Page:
So that my nose wouldn’t freeze, I put a sun-blocking nose-protector on my glasses, hoping that it would block the wind, too. It was an experiment. This turned out to be the variable that changed my plans mid-flight on Tuesday.
I brought my motor down to the beach, flipped the master switch and fastened the motor to my back, taking care not to bump the electric-start button. After checking that nobody (or dog) was near me, I did a brief but thorough warm-up; I had previously warmed the motor at home, though it had cooled by 6pm. I hooked up to the wing for a reverse inflation, but there was a frustrating problem– the wind had calmed down to maybe 4-5 mph in the space of the 5 minutes I took to get setup. A few fluffing attempts to get the wing from a ball-shape to a wall-shape and I was ready to go. Launch was uneventful, except for a slack speed-bar line that had snagged over the weight-shift bars (TODO: tighten speed system).
Out Like a Lamb
I flew Southwest down the beach, marveling at the storm damage in the multi-million-dollar properties abutting the shore. Crossing 1200 feet over into Wells Beach for some photos, I found that the nose-protector was catching the wind and blocking some of my view when it flipped up periodically. My hands still in their winter gloves to prevent finger grease on my lenses, I took my glasses off my face so I could remove the nose protector. I undid the velcro on the protector with my frozen, unfeeling hands and noticed a piece pop off and fly away. I didn’t think much of it immediately, and put my glasses back on. The right lens was REALLY smudged up. My gloves must have been dirty.
I reached up to wipe my lens clean, and poked myself in the eye. There was no lens. In my numbness, I had popped out a lens while removing the nose protector. My vision is really bad, so I found it easier to shut the watering right eye and search for the piece that flew away, knowing now that it was my lens and hoping that it had landed in my seat. I got lucky! I found it in a fold in my jacket. Rather than risk losing it again, I stuffed it in my chest holster. I abandoned my wreck-spotting mission and turned home.
Landing with one eye was intimidating, but it turned out to be a very smooth landing. I was probably hyper-focused on executing a perfect landing. The lack of depth perception inspired me to use my left foot as a “sensor” for when I touched the ground. When I felt the foot touch, I started a gentle speed-bleeding flare, which transitioned from a skiing-slide to a slow jog. I think I could get used to flying and landing with one eye– as long as I was landing in large, flat LZs in laminar wind.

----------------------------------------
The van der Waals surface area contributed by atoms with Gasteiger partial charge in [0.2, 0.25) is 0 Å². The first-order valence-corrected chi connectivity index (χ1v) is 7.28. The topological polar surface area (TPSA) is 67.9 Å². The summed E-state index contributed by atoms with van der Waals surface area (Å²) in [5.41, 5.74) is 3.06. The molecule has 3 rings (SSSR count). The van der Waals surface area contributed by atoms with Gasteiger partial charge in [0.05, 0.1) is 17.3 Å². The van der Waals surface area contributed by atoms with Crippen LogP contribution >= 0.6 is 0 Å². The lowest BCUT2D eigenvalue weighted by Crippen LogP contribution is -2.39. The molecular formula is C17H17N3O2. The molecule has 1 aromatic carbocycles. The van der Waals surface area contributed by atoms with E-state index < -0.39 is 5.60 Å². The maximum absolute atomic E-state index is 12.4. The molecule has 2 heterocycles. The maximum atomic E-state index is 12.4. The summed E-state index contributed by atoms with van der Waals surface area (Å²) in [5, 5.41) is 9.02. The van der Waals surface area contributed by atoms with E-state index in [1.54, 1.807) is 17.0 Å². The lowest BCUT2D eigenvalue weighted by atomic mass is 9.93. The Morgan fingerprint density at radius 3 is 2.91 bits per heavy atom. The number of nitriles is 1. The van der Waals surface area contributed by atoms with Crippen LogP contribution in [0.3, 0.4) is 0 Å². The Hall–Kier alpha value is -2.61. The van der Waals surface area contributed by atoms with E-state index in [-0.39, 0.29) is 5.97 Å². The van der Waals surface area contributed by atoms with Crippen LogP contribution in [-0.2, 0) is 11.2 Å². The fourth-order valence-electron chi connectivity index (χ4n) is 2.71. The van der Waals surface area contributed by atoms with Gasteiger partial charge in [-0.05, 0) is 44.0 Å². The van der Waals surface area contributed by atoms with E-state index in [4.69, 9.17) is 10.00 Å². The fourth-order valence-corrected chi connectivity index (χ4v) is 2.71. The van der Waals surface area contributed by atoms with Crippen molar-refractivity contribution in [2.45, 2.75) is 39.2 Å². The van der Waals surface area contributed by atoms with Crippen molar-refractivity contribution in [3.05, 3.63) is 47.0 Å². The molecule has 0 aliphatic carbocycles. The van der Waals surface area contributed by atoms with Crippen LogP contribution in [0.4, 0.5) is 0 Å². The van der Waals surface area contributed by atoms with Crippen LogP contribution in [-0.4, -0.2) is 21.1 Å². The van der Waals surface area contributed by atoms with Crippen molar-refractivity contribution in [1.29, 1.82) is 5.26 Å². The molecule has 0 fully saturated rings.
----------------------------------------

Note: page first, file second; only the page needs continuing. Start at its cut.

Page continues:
I took a selfie of my dumb face and popped the lens back in for a sunset flight in the now almost nil wind.
I didn’t meet income goals for 2017. Consequently, I need a second job. To accommodate the second job, I’m eliminating the intensive 9-day training. After May, I’ll just be teaching weekends and afternoons. This will work very well for most of the people who have approached me over the years, but I realize it’s a bummer for folks who were able to take a whole week off at a time. I recommend a program such as Aviator PPG‘s for those who can make it down there. I think immersion is superior to splitting training up over the whole summer.
This was one of my goals for 2017, but it was delayed due to a thoracic injury last winter. Finally, in 2018 I’ll be available for Tandem Foot-Launch flight training. I’m still working on all the certification steps, but I expect to be operational by May. I’m really excited about this, as I’ll be able to show prospective pilots what flying a paramotor is like without the stress of them being the pilot-in-command for their maiden flight. We’ll be able to safely practice and practice things like Pitch and Roll oscillations– the gremlins of the sport.
Keep in mind, passengers will still need to be fit enough to launch a paramotor themselves in order to fly as a passenger. Sign up is here: Training Season 2018
No More Borrowed Motors
I’ll no longer be supplying school motors for training, at least not in 2018. When ground handling and towed/tandem flight training is complete, I’ll expect pilots to buy their own motor (and I am here to help you do that; whether you’re looking for a new motor or used).
I’m going to miss teaching with school motors– I could always depend on them, and I always knew their batteries were charged, fuel was new, structure was intact, etc. It was an excellent value proposition for pilots who weren’t sure what motor they really wanted. However, I’m not going to miss maintaining a fleet of them, doing taxes on them, and storing and transporting them in my little car.
I will have some wings and harnesses for teaching the difficult parts of paramotoring (wing handling), and I plan to utilize tandem flight training in 2018, so students will have some idea of what flying is like without needing to buy a motor right away.